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What language do you think is the hardest to learn?

  1. Alastar Packer profile image83
    Alastar Packerposted 4 years ago

    What language do you think is the hardest to learn?

  2. jaydawg808 profile image89
    jaydawg808posted 4 years ago

    From a standpoint from a foreigner, I'd say the English language is probably the hardest for them to learn.

    From my standpoint, since English is my first language, would probably be Japanese first, followed by Chinese and then Korean.  Not only do you have to know sounds and translation or words to English, you also have a character form of writing to know as well.

    1. Alastar Packer profile image83
      Alastar Packerposted 4 years agoin reply to this

      Great answer, jaydawg808. Got to agree with you on English; and Japanese, Chinese, etc. is where angels fear to tread for many so far as learning languages go.

  3. tsmog profile image82
    tsmogposted 4 years ago

    With both jest and earnest the next to be learned. I have a desire to learn Swedish, yet the hardest for learning it is simply getting started. I have the CD's and I have acquired an online learning program too. What remains is just 'next' by simply getting started . . . learning.

    1. Alastar Packer profile image83
      Alastar Packerposted 4 years agoin reply to this

      How true about the next to be learned and just starting. The Scandinavian languages are challenging but fun...I speak a little Danish having spent some time in that country. Good going with the learning, tsmog. Tak!

    2. tsmog profile image82
      tsmogposted 4 years agoin reply to this

      Very nice to see you Alastar. I am getting around slowly while remembering the articles of history you provide us. I enjoy those immensely. I do know 'Hej' means 'Hi!' That is about all I know. Speaking with a lady at the workplace I learned that. smile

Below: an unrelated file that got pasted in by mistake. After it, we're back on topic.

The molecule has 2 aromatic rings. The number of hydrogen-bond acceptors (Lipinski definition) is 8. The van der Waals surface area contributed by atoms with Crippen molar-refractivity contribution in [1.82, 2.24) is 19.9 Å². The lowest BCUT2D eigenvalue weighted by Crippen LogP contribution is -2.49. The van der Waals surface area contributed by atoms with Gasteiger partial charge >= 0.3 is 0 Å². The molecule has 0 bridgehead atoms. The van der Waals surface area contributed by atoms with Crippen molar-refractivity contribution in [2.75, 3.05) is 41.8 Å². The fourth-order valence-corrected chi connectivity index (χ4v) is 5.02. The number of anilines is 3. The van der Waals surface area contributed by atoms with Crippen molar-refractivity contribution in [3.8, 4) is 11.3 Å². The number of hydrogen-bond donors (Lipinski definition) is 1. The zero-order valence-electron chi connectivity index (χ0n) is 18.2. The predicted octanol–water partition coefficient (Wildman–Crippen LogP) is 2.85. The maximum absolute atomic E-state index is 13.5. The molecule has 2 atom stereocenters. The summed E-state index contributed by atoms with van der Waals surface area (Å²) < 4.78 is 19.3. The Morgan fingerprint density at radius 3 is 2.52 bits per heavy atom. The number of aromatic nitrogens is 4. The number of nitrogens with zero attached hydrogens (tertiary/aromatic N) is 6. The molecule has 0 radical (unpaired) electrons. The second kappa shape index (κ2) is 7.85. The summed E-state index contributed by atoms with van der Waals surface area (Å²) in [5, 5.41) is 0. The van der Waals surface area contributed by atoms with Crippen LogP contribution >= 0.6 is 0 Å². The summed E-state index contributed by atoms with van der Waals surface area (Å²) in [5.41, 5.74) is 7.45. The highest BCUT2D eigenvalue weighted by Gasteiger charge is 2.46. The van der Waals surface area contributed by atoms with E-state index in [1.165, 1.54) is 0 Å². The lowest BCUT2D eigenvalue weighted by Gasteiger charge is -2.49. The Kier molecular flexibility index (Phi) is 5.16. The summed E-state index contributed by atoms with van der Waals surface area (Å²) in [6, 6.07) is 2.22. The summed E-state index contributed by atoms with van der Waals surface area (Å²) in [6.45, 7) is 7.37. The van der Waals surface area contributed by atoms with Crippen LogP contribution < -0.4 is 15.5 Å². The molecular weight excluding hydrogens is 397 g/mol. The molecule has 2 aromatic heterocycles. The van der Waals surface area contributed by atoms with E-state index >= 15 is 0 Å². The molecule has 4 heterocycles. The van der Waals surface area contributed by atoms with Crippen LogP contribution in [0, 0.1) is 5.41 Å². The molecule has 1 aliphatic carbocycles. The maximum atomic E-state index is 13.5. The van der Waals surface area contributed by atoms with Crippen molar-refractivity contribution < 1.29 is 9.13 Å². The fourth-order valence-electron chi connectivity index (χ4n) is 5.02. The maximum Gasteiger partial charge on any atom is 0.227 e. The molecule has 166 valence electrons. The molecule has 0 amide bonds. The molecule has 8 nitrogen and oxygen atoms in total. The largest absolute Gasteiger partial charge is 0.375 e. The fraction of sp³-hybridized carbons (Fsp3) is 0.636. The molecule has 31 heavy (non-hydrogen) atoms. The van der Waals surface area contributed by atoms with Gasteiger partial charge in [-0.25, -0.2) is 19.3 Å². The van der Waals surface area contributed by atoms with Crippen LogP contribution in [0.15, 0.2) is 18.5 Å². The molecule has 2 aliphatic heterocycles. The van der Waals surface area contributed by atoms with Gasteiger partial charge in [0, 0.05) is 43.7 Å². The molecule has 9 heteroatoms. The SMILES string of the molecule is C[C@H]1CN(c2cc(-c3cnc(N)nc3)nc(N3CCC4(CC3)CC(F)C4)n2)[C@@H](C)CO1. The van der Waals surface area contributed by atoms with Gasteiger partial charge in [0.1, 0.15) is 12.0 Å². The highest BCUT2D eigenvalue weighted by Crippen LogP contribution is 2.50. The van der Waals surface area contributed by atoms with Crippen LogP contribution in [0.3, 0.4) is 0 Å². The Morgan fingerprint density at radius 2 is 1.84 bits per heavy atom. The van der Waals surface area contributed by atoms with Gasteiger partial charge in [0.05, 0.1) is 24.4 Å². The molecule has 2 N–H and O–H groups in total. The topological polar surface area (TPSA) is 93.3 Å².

3. Alastar Packer profile image83
      Alastar Packerposted 4 years agoin reply to this

      It's good to see you too, tsmog; and thanks, you made my day knowing you like them. Maybe the workplace lady can help some on your learning curve. You'll be speaking and writing like a Swede before you know it.smile

  4. Anita lesic profile image79
    Anita lesicposted 4 years ago

    Croatian language is the hardest wink believe me.

    1. Alastar Packer profile image83
      Alastar Packerposted 4 years agoin reply to this

      I believe you alright, Anita! How is the Croatian language different than, say, Slovenian or Czech?

  5. fpherj48 profile image76
    fpherj48posted 4 years ago

    AP....Of course I haven't attempted to study ALL languages, but other than our native tongue, I am fluent in Spanish, Italian, Latin and have a fairly decent grasp on Ukranian.
    IMHO, there is not much terribly difficult in terms of learning to AT LEAST converse and/or translate the above languages.  However, to be fair, as children we were exposed to Italian and Ukranian by our grandparents.  Over the years, you are bound to pick up enough to be able to communicate well. 

    Spanish & Latin was learned through 4 years of study.  I would be tempted to say these 2 languages are basic and simple to learn.
    My guess for the most difficult to learn would be any Far Eastern and Middle Eastern language.